For this last scriptural witness, I would like to dig deeper into a characteristic that I introduced in a blog post I wrote a couple of years ago entitled “False Prophets, Fruit and the Unwitting Wolf.” I’ve included it in Appendix B for you, as supplemental information.
Producing bad fruit may seem like a cut-and-dried concept to grasp. One does not need to look very far to see the sexual immorality, error and greed that are rampant in the “Word of Faith” and “Prophetic” movements. But there is a lot more to the concept of “bad fruit” than meets the eye.
The core verse of this chapter (and the next) is going to be Matthew 7:15-16.
Beware of false prophets, who come to you in sheep’s clothing, but inwardly they are ravenous wolves. You will know them by their fruits. Do men gather grapes from thorn bushes or figs from thistles?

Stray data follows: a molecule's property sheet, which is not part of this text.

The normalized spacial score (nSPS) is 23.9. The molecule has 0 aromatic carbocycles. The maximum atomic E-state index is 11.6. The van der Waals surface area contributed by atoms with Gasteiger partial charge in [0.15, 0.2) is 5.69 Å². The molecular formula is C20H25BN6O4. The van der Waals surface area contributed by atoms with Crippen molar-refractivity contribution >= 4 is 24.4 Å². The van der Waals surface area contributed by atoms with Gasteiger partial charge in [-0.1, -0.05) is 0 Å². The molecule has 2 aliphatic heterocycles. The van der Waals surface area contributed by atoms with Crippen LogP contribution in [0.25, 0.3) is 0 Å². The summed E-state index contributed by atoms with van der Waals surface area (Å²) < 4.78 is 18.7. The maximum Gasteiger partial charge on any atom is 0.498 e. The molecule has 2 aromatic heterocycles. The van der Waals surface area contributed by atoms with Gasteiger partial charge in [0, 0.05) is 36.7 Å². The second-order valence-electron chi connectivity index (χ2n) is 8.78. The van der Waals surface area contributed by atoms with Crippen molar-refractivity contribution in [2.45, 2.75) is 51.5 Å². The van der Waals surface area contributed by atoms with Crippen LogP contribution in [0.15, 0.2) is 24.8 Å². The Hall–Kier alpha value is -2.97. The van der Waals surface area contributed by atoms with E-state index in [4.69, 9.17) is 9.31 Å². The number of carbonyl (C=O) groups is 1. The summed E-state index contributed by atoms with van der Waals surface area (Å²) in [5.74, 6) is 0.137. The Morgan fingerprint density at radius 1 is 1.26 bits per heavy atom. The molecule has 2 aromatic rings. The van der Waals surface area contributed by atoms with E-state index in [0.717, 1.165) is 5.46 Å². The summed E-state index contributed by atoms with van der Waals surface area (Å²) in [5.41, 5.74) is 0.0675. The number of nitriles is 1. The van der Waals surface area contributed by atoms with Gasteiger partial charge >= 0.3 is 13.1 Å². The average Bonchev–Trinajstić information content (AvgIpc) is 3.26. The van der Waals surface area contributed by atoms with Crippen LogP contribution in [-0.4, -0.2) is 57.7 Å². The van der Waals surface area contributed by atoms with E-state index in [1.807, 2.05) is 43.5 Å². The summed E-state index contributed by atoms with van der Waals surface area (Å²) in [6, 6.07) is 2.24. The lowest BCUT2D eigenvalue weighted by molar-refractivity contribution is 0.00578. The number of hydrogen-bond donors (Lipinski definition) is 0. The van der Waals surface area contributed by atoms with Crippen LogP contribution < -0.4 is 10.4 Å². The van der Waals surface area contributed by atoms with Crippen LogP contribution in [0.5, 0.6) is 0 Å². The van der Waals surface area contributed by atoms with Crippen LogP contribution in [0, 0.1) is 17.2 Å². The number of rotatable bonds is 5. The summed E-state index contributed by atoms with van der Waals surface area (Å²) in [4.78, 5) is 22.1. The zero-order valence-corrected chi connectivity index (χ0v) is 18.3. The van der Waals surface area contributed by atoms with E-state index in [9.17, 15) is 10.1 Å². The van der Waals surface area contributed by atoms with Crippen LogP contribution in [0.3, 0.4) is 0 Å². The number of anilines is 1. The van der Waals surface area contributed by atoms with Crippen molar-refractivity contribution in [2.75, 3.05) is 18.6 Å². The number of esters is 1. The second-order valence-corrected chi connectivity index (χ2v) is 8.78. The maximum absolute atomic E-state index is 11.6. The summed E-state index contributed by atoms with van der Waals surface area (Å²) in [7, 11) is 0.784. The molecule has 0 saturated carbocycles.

Most students of the Bible will gloss over this passage and assume that Jesus was only teaching on false prophets, and that you cannot get something good out of something bad. This is not an incorrect way of looking at this verse, but it is definitely an incomplete way.
If you had been an Israelite during the days that Jesus walked the earth, you would have had a much greater understanding of what our Master was teaching. You see, to the first century Jew, grapes, thorns, figs and thistles were much more significant.
Israel’s Promise – The Importance of Grapes and Figs
Unlike the modern day church, the nation of Israel heard the writings of the Prophets read in the synagogues every Sabbath. Because of this, they were very familiar with the concept and purpose of the grape and the fig. They knew that grapes and figs were some of the first fruits taken from the Promised Land when Israel first came to its border.